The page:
Not really a tutorial on my part, but then, I don’t really need to make the tutorial myself.
One of the things one can do in blender is create characters to animate in a plethora of ways, and make them look realistic in the process; this was, in fact, the goal of the changes in Blender to support the Sintel project. You can download the multi-gigabyte project from the site, but I don’t currently have drive space to do so.
So I went and looked about for some tutorial action on modeling, rigging, and skinning the human body, as well as using tracking to animate it. I’ve not found much on the tracking part just yet, but I found information on the rest.
The first thing you need is a way to make a mesh for the human body. Now, you can go onto Blender model websites and download pre-made meshes for your use, but as it turns out, there’s a program that can generate a human model, skin, and skeleton. I’m thinking to avoid the skinning and rigging in the program, as I found tutorials for much more effective methods to use. However, without having actually done so (yet), I can’t say for certain. The program is Makehuman.
The second step is rigging the body; you want to have a rig set up that will prevent the body from bending in any unrealistic way, while making the posing of the figure that much easier to accomplish. There is an incredible tutorial available that goes through the entire process, step by step, going so far as to automate several parts, and properly disassociating motions in such a way that the motion produced by the body is much more intuitive. This tutorial comes in 3 videos, found on the Blender Guru website. The first part covers the creation of the skeleton and properly linking it for whole-body motion. The second video covers properly constraining the hands to make hand-modeling much easier, and the third video covers the rigging of the legs and feet to excellent effect, as well as the final application of the rigging controls (watch the video to find out what I mean.) Another tutorial covers rigging the face and mouth for speech and expression.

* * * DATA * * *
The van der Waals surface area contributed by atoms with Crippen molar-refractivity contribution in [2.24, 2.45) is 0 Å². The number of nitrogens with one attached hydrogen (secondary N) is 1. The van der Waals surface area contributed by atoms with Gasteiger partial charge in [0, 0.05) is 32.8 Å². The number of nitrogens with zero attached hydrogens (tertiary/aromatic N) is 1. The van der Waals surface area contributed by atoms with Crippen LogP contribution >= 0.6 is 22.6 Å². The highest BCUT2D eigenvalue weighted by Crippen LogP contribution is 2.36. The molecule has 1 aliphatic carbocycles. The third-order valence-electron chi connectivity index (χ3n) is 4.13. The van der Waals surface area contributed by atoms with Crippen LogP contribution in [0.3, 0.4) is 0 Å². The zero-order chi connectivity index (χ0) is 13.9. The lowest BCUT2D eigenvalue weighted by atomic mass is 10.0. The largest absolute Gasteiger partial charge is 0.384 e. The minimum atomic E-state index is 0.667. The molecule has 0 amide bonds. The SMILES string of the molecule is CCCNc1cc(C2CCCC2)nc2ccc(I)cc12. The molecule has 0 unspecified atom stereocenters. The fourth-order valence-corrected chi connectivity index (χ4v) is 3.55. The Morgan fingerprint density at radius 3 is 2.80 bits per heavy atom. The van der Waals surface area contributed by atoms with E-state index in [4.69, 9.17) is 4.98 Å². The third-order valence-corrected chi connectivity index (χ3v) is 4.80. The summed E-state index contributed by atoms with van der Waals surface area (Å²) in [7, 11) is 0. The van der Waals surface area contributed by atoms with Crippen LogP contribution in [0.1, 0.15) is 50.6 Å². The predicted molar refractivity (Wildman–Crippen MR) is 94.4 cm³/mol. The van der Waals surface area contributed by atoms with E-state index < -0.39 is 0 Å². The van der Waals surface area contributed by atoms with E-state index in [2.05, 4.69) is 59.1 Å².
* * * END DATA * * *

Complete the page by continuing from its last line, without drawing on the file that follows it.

There is also a process where a 3D animation program can watch a video of a person’s movements (while wearing clothing with strategically-placed “spots”), and then cause the model to move accordingly. I know that Blender 2.6 now has camera tracking (where the scene camera can follow the motion of a video’s camera), but I don’t think its tracking skills extend to actual objects just yet.
The third step is skinning the body. Blender has a feature, called “Subsurface Scattering,” that is instrumental in making realistic-looking skin, as the actual skin itself is the pale gray you associate with fright or death; the subsurface is where the actual red starts flavoring the skin. There’s a lot more to this, however, as I’m only providing what I’ve learned up until this point (I’m still learning as I go). However the 3D artist Ben Simonds attempts to provide an explanation of skin design enough to make skin look realistic, rather than plastic. I won’t say it’s make everything clear for me yet, but the flashlight is on, and hopefully, the sun will dawn soon.
The fourth step is hair. I don’t know enough yet to get into any details, although from what I understand, much of hair is handled by Blender’s particle system; the idea is that a particle is spawned by a surface. It can be of any length, any density, and, at the spawner’s request, either be let free, or stuck to the surface. This means that the particle spawning surfaces can be placed on the head, above the eyes, and so forth, and the particles they spawn will become the hair. Update: Ben Simonds’ blog seems to be pretty good for tutorials: It also includes a tutorial on creating hair.
Then, you want to create clothing for the character. I’ve not even begun looking into this process yet, although I assume that Blender’s physics engine (which I also have not yet looked into) can be of use here, simulating various forces that can give the clothing material the semblance of reality.
If anyone has more information to offer, I’d love to have it. In the meantime, back to the grindstone! Maybe something good will come of all this…